IMMEDIATE RELEASE
Press Release

May 30, 2003

No. 03-13

Contact:
Mokie Porter

(301) 585-4000 Ext.146


VIETNAM VETERANS OF AMERICA
MOURNS THE DEATH OF WALLACE TERRY
 

(Washington, D.C.) – “Wally Terry was a good friend and a great man,” said Vietnam Veterans of America President Thomas H. Corey. “He was a pioneering and fearless war correspondent in Vietnam. He was a strong, effective, and persistent advocate for Vietnam veterans. His book, Bloods, stands as the best account of the African-American experience in the Vietnam War by far.” 

Terry, who was deputy bureau chief for Time magazine in 1967-68 in Saigon, died May 29 in Reston, Virginia. The prize-winning author, journalist, radio and television commentator, producer, and public speaker, was 65 years old. His critically acclaimed bestselling book, Bloods: An Oral History of the Vietnam War by Black Veterans (1984), was the first book to take an in-depth look at the war and postwar experiences of African Americans who took part in the war.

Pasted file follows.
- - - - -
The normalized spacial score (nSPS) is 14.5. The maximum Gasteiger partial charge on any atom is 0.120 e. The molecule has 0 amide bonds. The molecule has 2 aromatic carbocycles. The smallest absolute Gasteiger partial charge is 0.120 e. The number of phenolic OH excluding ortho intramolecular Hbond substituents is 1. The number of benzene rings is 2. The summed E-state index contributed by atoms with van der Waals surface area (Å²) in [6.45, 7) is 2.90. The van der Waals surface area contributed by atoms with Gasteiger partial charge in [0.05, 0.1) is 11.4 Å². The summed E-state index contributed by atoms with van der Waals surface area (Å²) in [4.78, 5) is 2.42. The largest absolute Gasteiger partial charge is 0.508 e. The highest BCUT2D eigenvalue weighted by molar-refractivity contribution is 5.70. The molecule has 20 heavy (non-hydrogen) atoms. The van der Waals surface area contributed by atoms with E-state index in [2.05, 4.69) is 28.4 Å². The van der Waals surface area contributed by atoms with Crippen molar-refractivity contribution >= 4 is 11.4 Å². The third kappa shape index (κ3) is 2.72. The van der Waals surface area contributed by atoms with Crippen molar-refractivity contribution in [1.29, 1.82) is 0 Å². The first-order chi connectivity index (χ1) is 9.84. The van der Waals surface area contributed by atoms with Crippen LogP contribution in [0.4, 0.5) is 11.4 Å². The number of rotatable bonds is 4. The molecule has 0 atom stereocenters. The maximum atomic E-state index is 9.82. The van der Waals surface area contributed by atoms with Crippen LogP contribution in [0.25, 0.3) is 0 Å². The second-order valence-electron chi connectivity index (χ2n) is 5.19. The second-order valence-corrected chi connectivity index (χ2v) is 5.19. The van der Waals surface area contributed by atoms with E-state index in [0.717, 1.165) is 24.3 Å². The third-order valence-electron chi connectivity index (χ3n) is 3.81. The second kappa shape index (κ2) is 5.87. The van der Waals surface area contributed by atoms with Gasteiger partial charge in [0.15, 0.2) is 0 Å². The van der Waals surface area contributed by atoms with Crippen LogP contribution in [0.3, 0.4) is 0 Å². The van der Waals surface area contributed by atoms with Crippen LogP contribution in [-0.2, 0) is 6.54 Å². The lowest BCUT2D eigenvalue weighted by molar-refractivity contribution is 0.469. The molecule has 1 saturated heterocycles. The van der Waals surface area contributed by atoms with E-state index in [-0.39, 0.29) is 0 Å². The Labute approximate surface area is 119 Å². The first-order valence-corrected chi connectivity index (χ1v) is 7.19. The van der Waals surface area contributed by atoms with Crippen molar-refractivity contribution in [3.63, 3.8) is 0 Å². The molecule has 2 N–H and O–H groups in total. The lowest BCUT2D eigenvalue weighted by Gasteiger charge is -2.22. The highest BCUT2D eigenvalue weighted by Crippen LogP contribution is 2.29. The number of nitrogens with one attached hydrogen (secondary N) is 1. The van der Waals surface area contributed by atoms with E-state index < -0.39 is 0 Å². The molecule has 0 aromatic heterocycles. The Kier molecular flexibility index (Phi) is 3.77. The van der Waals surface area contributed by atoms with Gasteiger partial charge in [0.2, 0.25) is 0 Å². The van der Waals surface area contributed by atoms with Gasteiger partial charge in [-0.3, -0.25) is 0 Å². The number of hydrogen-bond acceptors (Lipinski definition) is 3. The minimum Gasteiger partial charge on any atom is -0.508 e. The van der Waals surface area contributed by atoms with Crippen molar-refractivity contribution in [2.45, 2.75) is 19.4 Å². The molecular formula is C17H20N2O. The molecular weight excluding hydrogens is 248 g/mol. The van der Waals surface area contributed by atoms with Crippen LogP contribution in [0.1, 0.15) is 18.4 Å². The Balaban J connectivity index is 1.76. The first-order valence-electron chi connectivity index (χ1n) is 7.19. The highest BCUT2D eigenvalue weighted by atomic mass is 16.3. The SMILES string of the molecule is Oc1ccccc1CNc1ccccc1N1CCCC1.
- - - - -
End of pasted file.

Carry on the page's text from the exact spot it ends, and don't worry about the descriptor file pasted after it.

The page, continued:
A frequent contributor to The VVA Veteran, Terry was working on a book that described the Vietnam War as the crucible for mending race relations in the United States. 

“Vietnam veterans owe a debt to Wallace Terry,” Corey said. “He saw the war first hand and he reported on aspects of the war, including the role of black soldiers, as well as any correspondent. Since the war, he continuously worked as an advocate for Vietnam veterans.” 

VVA honored Wallace Terry in 1989 with the President’s Award in recognition of his contribution to American culture. “Wally richly deserved that award,” Corey said. “We at Vietnam Veterans of America were fortunate to have worked closely with Wally for many years. We cherish those memories. Our deepest condolences go to his wife and collaborator, Janice, and to their children and grandchildren.”

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Obituary - Washington Post
 

Vietnam Veterans of America (VVA) is the nation's only congressionally chartered veterans service organization dedicated to the needs of Vietnam-era veterans and their families.  VVA's founding principle is “Never again will one generation of veterans abandon another.”

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